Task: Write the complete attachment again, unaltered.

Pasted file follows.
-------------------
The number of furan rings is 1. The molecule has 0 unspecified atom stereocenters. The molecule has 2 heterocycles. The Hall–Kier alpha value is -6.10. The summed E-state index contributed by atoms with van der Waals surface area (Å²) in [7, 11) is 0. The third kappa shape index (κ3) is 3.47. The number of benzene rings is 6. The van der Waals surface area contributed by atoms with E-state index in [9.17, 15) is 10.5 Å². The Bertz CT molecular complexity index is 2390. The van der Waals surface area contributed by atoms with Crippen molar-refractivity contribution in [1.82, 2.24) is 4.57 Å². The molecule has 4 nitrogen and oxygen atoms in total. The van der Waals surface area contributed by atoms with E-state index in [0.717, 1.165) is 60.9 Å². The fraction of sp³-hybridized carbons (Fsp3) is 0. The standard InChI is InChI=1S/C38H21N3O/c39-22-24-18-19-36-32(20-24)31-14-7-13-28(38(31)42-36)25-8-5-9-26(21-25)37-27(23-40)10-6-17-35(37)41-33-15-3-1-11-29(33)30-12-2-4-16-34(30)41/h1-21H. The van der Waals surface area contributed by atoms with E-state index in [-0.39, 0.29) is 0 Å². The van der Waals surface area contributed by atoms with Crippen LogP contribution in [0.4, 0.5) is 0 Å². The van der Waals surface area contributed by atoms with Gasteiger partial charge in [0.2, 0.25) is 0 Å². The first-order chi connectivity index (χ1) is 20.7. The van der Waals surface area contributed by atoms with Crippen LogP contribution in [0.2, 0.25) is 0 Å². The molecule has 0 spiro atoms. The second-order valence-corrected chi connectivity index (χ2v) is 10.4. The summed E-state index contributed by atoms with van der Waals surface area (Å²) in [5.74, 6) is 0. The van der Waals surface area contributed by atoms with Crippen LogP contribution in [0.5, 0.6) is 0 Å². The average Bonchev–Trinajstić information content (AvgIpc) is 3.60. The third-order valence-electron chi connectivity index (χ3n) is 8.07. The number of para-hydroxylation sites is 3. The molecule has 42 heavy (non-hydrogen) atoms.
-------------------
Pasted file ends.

The number of furan rings is 1. The molecule has 0 unspecified atom stereocenters. The molecule has 2 heterocycles. The Hall–Kier alpha value is -6.10. The summed E-state index contributed by atoms with van der Waals surface area (Å²) in [7, 11) is 0. The third kappa shape index (κ3) is 3.47. The number of benzene rings is 6. The van der Waals surface area contributed by atoms with E-state index in [9.17, 15) is 10.5 Å². The Bertz CT molecular complexity index is 2390. The van der Waals surface area contributed by atoms with Crippen molar-refractivity contribution in [1.82, 2.24) is 4.57 Å². The molecule has 4 nitrogen and oxygen atoms in total. The van der Waals surface area contributed by atoms with E-state index in [0.717, 1.165) is 60.9 Å². The fraction of sp³-hybridized carbons (Fsp3) is 0. The standard InChI is InChI=1S/C38H21N3O/c39-22-24-18-19-36-32(20-24)31-14-7-13-28(38(31)42-36)25-8-5-9-26(21-25)37-27(23-40)10-6-17-35(37)41-33-15-3-1-11-29(33)30-12-2-4-16-34(30)41/h1-21H. The van der Waals surface area contributed by atoms with E-state index in [-0.39, 0.29) is 0 Å². The van der Waals surface area contributed by atoms with Crippen LogP contribution in [0.4, 0.5) is 0 Å². The van der Waals surface area contributed by atoms with Gasteiger partial charge in [0.2, 0.25) is 0 Å². The first-order chi connectivity index (χ1) is 20.7. The van der Waals surface area contributed by atoms with Crippen LogP contribution in [0.2, 0.25) is 0 Å². The molecule has 0 spiro atoms. The second-order valence-corrected chi connectivity index (χ2v) is 10.4. The summed E-state index contributed by atoms with van der Waals surface area (Å²) in [5.74, 6) is 0. The van der Waals surface area contributed by atoms with Crippen LogP contribution in [0.5, 0.6) is 0 Å². The average Bonchev–Trinajstić information content (AvgIpc) is 3.60. The third-order valence-electron chi connectivity index (χ3n) is 8.07. The number of para-hydroxylation sites is 3. The molecule has 42 heavy (non-hydrogen) atoms.